April 22: Everyone Wants to Slim Down

It seems that some were proposing a plan for a smaller General Assembly for the PCUSA back in the 1930’s. I had not previously paid attention to such efforts in any of the old line Presbyterian denominations. Compare this with some of the various plans for a delegated Assembly that have been put forward in the PCA. For the PCA, it is an idea that keeps coming up, but which has never been found truly workable, at least so far.

[The Presbyterian 107.13 (22 April 1937): 6.]

A General Assembly of approximately 470 commissioners can be composed so as to equalize the membership as between elders and ministers and to present adequately the communicant strength of the various areas of the Church on the following basis :

(1) One commissioner from each presbytery each year, alternating minister and elder (presbyteries to be listed according to Roll of Assembly, first, third, fifth, etc., to send minister first year, second, fourth, sixth, etc., to send elder), and then alternate.

(2) One additional pair of commissioners from each presbytery having 10,000 to 19,999 communicants; two elder-minister units (i.e., four commissioners) from presbyteries having 20,000 to 29,999 communicants; three, etc., from presbyteries having 30,000 to 39,999 communicants, and so on.

Checking this by the 1936 Minutes, it is found that we have a basic delegation of 279 commissioners (the number of presbyteries); 42 presbyteries in the 10,000 class, i.e., 84 additional commissioners; 9 presbyteries in the 20,000 class, i.e., 36 additional commissioners; 6 presbyteries in the 30,000 class, i.e., 36 additional commissioners; no presbyteries in the 40,000 class; 2 presbyteries in the 50,000 class, i.e., 20 additional commissioners; and one in the 60,000 class, i.e., 12 additional commissioners. The additional commissioners total 188, which, with the basic group, make up 467 commissioners.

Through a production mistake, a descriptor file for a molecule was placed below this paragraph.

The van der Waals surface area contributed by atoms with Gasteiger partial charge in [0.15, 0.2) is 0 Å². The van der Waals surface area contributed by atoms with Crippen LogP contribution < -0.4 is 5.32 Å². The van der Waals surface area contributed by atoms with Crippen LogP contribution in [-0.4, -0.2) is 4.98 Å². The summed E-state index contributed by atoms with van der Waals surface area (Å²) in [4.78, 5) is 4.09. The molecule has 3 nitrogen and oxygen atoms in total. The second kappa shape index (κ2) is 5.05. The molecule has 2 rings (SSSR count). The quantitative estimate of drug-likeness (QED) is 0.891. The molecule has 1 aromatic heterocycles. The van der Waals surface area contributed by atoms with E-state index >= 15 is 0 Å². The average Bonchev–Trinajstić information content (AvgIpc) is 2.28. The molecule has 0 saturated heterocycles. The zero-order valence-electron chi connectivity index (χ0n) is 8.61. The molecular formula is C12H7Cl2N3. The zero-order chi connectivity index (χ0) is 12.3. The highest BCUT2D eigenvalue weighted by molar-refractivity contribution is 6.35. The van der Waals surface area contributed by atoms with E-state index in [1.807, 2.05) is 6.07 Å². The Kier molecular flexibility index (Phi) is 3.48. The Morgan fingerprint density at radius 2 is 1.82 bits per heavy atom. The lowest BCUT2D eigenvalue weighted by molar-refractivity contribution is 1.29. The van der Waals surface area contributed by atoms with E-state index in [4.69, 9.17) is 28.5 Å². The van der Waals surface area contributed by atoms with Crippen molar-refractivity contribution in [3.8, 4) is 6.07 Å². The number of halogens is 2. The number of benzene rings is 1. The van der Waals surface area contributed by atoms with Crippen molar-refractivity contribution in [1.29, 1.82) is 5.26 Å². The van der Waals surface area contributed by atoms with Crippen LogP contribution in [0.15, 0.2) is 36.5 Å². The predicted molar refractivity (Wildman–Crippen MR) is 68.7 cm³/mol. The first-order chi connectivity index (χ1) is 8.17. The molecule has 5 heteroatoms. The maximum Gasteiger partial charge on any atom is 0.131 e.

This is under 500 by 33 commissioners, but annual growth will soon begin to increase the delegations. This scheme is easy to figure, because the tabulation reveals the status of a presbytery by simply glancing at the digit in the 10,000 column. The elder-minister balance is maintained without elaborate explanation or computation.

Delegated Assemblies: A History of the Debate in the PCA

Almost from the beginning, the concept of a delegated or representative assembly has been discussed and debated numerous times in the still brief history of the Presbyterian Church in America. The PCA was organized on 4 December 1973 [initially as the National Presbyterian Church and renamed a year later]; the denomination began with 260 churches and 41,000 members and by 1975 had 393 churches and 60,000 members. Perhaps it was that rapid growth which in part prompted several overtures before the Third General Assembly (1975) calling for consideration of a delegated assembly. Countering those overtures, other voices were raised in opposition to the idea and in support of the existing “grassroots” assembly. The matter has continued to resurface periodically and as recently as 2006 three more overtures were presented in favor of a delegated assembly. Read more.


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